As people ate at tables decorated in red, white and blue, they were bidding on auction items in a fundraiser for the Idaho State Veterans Home in Lewiston.

Like the covered-dish meal, the auction was put together by volunteers.

Arlene Mullins, who has lived in the Anatone area for almost 30 years, donated her own jam, jellies and a huckleberry pie, made from berries she grows or gathers.

Area businesses, including Avista, CCI/Speer and NightForce, make contributions too, with the auction raising thousands of dollars.

"It's our small portion of giving back to the veterans," Polek said.

The activity at Polek's place Saturday's also recognized the heritage of Theon, a town that aspired to be the county seat.

A garden wall that was once a part of a town well still stands near Polek's house. The only other known physical remnant of the town is a cemetery at a separate site.

Theon peaked somewhere between about 1880 and 1900, once having a post office, blacksmith shop, stores, boarding house and saloon.

The hopes for the town were based on its proximity to timber that fed a Theon sawmill and fertile ground for raising grain, as well as its wish to become the county seat.

The town's founder, Daniel Theon Welch, arrived in Theon in 1879 and acquired land for the town, giving away lots in an attempt to attract settlers and improve its chances of becoming the county seat, according to one source.

After Asotin became the county seat, the community gradually faded. The crowd of more than 200 that typically attends Polek's event exceeds one of the few community celebrations documented at Theon that attracted about 120 people.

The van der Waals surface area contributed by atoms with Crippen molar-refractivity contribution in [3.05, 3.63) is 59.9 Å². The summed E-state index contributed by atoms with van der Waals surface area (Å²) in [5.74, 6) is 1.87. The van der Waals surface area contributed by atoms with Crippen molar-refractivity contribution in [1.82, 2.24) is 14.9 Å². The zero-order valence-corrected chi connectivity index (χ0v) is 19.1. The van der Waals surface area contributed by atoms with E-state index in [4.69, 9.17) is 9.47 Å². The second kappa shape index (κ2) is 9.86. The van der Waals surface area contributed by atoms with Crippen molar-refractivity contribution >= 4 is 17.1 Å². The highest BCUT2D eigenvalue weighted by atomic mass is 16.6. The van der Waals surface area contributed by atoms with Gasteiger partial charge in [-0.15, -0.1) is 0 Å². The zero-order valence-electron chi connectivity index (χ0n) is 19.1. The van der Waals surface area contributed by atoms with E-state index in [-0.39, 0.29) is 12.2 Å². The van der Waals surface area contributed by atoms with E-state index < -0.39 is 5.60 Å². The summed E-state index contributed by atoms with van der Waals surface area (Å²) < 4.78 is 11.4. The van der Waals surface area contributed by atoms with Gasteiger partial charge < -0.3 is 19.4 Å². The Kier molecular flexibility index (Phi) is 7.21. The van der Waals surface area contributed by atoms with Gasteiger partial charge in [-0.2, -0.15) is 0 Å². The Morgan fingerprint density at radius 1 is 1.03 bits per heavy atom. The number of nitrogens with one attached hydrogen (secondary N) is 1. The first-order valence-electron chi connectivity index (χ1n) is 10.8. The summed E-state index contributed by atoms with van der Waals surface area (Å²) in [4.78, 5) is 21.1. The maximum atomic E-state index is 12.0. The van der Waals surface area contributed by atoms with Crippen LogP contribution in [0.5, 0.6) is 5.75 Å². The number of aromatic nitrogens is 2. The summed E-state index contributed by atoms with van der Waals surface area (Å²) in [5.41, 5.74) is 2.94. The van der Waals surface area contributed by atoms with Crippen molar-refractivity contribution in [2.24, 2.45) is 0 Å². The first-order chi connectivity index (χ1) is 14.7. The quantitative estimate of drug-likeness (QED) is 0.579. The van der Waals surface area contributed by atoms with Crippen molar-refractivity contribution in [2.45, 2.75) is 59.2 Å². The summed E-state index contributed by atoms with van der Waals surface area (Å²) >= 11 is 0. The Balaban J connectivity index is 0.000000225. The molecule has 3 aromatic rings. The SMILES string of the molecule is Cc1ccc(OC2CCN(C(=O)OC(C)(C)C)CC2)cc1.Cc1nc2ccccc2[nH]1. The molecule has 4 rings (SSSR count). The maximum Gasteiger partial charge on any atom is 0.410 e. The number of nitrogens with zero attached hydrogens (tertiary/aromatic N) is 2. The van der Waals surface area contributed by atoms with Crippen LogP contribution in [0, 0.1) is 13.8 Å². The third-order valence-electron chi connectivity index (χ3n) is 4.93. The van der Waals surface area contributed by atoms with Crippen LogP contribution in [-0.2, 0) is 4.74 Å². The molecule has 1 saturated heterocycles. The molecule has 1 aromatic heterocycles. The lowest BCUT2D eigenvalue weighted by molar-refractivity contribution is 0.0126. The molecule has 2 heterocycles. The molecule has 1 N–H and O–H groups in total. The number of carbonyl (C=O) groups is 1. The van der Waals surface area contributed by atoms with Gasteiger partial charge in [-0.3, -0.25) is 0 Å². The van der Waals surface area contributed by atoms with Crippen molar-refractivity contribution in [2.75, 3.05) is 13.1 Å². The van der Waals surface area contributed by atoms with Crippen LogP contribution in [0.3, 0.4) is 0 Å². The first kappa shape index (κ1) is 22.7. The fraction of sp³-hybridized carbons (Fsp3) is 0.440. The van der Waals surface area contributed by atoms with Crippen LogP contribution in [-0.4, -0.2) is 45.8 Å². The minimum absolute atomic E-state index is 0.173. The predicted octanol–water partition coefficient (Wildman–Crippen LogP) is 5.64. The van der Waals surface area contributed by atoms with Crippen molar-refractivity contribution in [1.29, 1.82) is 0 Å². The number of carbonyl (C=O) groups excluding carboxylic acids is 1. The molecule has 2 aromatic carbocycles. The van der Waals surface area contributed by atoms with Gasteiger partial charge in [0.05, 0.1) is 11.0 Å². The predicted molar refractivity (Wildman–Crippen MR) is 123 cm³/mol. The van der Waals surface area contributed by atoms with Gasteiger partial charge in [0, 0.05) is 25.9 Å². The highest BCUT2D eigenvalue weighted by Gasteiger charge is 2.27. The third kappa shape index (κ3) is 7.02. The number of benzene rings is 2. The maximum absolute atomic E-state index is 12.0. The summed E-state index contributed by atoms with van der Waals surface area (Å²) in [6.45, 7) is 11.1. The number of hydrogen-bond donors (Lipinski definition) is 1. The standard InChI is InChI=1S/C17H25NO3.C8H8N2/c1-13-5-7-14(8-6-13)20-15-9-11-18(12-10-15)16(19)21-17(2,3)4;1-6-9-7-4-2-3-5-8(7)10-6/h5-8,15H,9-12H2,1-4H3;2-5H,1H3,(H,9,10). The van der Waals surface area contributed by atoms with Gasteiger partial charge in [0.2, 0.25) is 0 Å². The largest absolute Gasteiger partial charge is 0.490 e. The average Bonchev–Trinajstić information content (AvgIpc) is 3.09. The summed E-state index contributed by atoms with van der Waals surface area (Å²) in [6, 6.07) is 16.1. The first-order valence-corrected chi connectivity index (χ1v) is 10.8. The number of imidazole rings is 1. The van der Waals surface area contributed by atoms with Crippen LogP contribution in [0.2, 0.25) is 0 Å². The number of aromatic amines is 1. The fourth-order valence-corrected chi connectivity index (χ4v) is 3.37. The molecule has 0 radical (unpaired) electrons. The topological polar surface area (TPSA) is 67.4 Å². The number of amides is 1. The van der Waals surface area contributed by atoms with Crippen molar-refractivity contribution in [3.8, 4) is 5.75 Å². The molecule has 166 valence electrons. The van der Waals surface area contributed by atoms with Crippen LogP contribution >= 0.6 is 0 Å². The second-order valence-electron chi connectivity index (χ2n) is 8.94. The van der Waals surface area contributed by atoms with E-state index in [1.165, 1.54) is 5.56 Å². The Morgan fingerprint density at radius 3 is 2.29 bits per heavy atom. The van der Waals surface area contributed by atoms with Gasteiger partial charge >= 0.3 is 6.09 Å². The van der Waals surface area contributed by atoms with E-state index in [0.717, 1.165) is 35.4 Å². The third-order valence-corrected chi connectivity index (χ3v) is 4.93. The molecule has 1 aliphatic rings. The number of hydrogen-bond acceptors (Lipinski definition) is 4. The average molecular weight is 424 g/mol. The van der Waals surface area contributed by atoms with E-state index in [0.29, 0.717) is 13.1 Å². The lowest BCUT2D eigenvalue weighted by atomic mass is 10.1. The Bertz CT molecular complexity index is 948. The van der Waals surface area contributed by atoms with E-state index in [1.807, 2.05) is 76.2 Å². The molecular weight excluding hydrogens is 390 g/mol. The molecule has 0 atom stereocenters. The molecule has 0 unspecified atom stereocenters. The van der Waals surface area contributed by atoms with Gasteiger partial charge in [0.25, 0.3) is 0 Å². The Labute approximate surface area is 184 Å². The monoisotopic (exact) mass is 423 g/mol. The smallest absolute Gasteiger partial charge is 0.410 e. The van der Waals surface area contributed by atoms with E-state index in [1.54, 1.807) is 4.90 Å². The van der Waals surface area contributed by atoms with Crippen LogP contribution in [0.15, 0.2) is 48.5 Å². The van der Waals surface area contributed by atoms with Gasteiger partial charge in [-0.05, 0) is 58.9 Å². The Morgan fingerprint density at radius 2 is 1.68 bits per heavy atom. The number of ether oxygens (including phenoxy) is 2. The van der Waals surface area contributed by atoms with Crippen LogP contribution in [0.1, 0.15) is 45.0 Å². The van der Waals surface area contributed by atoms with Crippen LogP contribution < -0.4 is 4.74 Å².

The "good people" of Theon celebrated one July 5 "with music, speeches and a dinner, and grand ball in the evening," according to an account in the Columbia County Chronicle of Dayton.

The camaraderie present Saturday appears to follow a Theon tradition.

"They had a royal time, all enjoying themselves hugely," according to the Columbia County Chronicle.

Williams may be contacted at or (208) 848-2261.

If you go

A quick look at what's going on in our region:

Memorial Day ceremonies planned in L-C Valley

Several events in honor of Memorial Day are planned TODAY and MONDAY. Here are some of them, as provided Doug Welch, chairman of the Lewis-Clark Valley Veterans Council:

Culdesac Veterans Memorial rededication, 2 P.M. TODAY, Culdesac City Park.

American Legion 13 ceremony, 10 A.M. MONDAY, Normal Hill Cemetery, Lewiston.

VFW Post 10043 ceremony, 11 A.M. MONDAY, Mountain View Cemetery, Lewiston.

American Legion Post No. 246 ceremony, 11 A.M. MONDAY, Asotin Cemetery.

Idaho State Veterans Home ceremony, 2 P.M. MONDAY, at veterans home in Lewiston.

Do you have an event you would like to see listed? Send the information in an email to

"The picnics, sales and travel are all fun, but the memories and actions of the fallen are unequaled and far surpass everything else this weekend."

Retired Navy Cmdr. Charles Whitman